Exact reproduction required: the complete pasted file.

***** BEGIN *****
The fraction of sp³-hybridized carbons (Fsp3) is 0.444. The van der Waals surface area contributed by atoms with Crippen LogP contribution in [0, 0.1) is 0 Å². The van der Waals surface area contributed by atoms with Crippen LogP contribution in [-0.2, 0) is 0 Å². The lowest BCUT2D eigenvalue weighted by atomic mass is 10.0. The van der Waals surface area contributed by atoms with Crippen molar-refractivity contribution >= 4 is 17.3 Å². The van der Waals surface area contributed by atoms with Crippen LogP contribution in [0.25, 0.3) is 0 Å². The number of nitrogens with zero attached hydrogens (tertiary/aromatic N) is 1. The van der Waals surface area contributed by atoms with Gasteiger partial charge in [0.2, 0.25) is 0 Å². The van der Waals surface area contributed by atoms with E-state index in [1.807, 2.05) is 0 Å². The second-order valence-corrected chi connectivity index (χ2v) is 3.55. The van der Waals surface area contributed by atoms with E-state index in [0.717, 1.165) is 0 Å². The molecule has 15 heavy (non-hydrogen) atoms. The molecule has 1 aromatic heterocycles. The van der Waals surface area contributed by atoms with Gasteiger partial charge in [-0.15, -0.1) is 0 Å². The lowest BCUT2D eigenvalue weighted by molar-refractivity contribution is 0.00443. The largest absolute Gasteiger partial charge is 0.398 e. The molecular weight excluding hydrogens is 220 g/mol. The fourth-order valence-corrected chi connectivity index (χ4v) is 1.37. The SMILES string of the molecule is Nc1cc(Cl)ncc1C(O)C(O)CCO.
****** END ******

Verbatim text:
The fraction of sp³-hybridized carbons (Fsp3) is 0.444. The van der Waals surface area contributed by atoms with Crippen LogP contribution in [0, 0.1) is 0 Å². The van der Waals surface area contributed by atoms with Crippen LogP contribution in [-0.2, 0) is 0 Å². The lowest BCUT2D eigenvalue weighted by atomic mass is 10.0. The van der Waals surface area contributed by atoms with Crippen molar-refractivity contribution >= 4 is 17.3 Å². The van der Waals surface area contributed by atoms with Crippen LogP contribution in [0.25, 0.3) is 0 Å². The number of nitrogens with zero attached hydrogens (tertiary/aromatic N) is 1. The van der Waals surface area contributed by atoms with Gasteiger partial charge in [0.2, 0.25) is 0 Å². The van der Waals surface area contributed by atoms with E-state index in [1.807, 2.05) is 0 Å². The second-order valence-corrected chi connectivity index (χ2v) is 3.55. The van der Waals surface area contributed by atoms with E-state index in [0.717, 1.165) is 0 Å². The molecule has 15 heavy (non-hydrogen) atoms. The molecule has 1 aromatic heterocycles. The van der Waals surface area contributed by atoms with Gasteiger partial charge in [-0.15, -0.1) is 0 Å². The lowest BCUT2D eigenvalue weighted by molar-refractivity contribution is 0.00443. The largest absolute Gasteiger partial charge is 0.398 e. The molecular weight excluding hydrogens is 220 g/mol. The fourth-order valence-corrected chi connectivity index (χ4v) is 1.37. The SMILES string of the molecule is Nc1cc(Cl)ncc1C(O)C(O)CCO.